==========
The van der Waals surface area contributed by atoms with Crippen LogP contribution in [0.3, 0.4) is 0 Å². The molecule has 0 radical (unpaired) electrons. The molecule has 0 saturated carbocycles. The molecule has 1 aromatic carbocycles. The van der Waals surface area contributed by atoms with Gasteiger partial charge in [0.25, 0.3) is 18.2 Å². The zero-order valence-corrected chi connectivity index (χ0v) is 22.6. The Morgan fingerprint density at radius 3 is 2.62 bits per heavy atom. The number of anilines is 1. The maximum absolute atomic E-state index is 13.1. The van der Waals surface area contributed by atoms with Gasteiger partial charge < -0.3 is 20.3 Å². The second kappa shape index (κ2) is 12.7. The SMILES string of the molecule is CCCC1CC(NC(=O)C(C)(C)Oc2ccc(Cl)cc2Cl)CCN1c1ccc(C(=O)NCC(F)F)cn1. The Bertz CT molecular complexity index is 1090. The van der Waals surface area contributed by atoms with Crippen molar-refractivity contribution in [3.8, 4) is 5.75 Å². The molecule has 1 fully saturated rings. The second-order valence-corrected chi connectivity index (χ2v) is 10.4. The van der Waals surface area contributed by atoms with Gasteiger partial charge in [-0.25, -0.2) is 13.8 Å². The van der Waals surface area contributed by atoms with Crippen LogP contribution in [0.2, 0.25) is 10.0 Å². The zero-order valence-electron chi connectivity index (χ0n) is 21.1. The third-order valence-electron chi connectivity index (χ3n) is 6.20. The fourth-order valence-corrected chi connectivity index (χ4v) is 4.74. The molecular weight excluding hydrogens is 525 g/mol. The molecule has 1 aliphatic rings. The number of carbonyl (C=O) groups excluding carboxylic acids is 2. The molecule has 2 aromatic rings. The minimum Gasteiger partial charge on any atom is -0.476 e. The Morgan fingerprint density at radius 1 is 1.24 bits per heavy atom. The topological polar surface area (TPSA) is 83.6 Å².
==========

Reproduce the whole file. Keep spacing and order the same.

The van der Waals surface area contributed by atoms with Crippen LogP contribution in [0.3, 0.4) is 0 Å². The molecule has 0 radical (unpaired) electrons. The molecule has 0 saturated carbocycles. The molecule has 1 aromatic carbocycles. The van der Waals surface area contributed by atoms with Gasteiger partial charge in [0.25, 0.3) is 18.2 Å². The zero-order valence-corrected chi connectivity index (χ0v) is 22.6. The Morgan fingerprint density at radius 3 is 2.62 bits per heavy atom. The number of anilines is 1. The maximum absolute atomic E-state index is 13.1. The van der Waals surface area contributed by atoms with Gasteiger partial charge < -0.3 is 20.3 Å². The second kappa shape index (κ2) is 12.7. The SMILES string of the molecule is CCCC1CC(NC(=O)C(C)(C)Oc2ccc(Cl)cc2Cl)CCN1c1ccc(C(=O)NCC(F)F)cn1. The Bertz CT molecular complexity index is 1090. The van der Waals surface area contributed by atoms with Crippen molar-refractivity contribution in [3.8, 4) is 5.75 Å². The molecule has 1 fully saturated rings. The second-order valence-corrected chi connectivity index (χ2v) is 10.4. The van der Waals surface area contributed by atoms with Gasteiger partial charge in [-0.25, -0.2) is 13.8 Å². The van der Waals surface area contributed by atoms with Crippen LogP contribution in [0.2, 0.25) is 10.0 Å². The zero-order valence-electron chi connectivity index (χ0n) is 21.1. The third-order valence-electron chi connectivity index (χ3n) is 6.20. The fourth-order valence-corrected chi connectivity index (χ4v) is 4.74. The molecular weight excluding hydrogens is 525 g/mol. The molecule has 1 aliphatic rings. The number of carbonyl (C=O) groups excluding carboxylic acids is 2. The molecule has 2 aromatic rings. The minimum Gasteiger partial charge on any atom is -0.476 e. The Morgan fingerprint density at radius 1 is 1.24 bits per heavy atom. The topological polar surface area (TPSA) is 83.6 Å².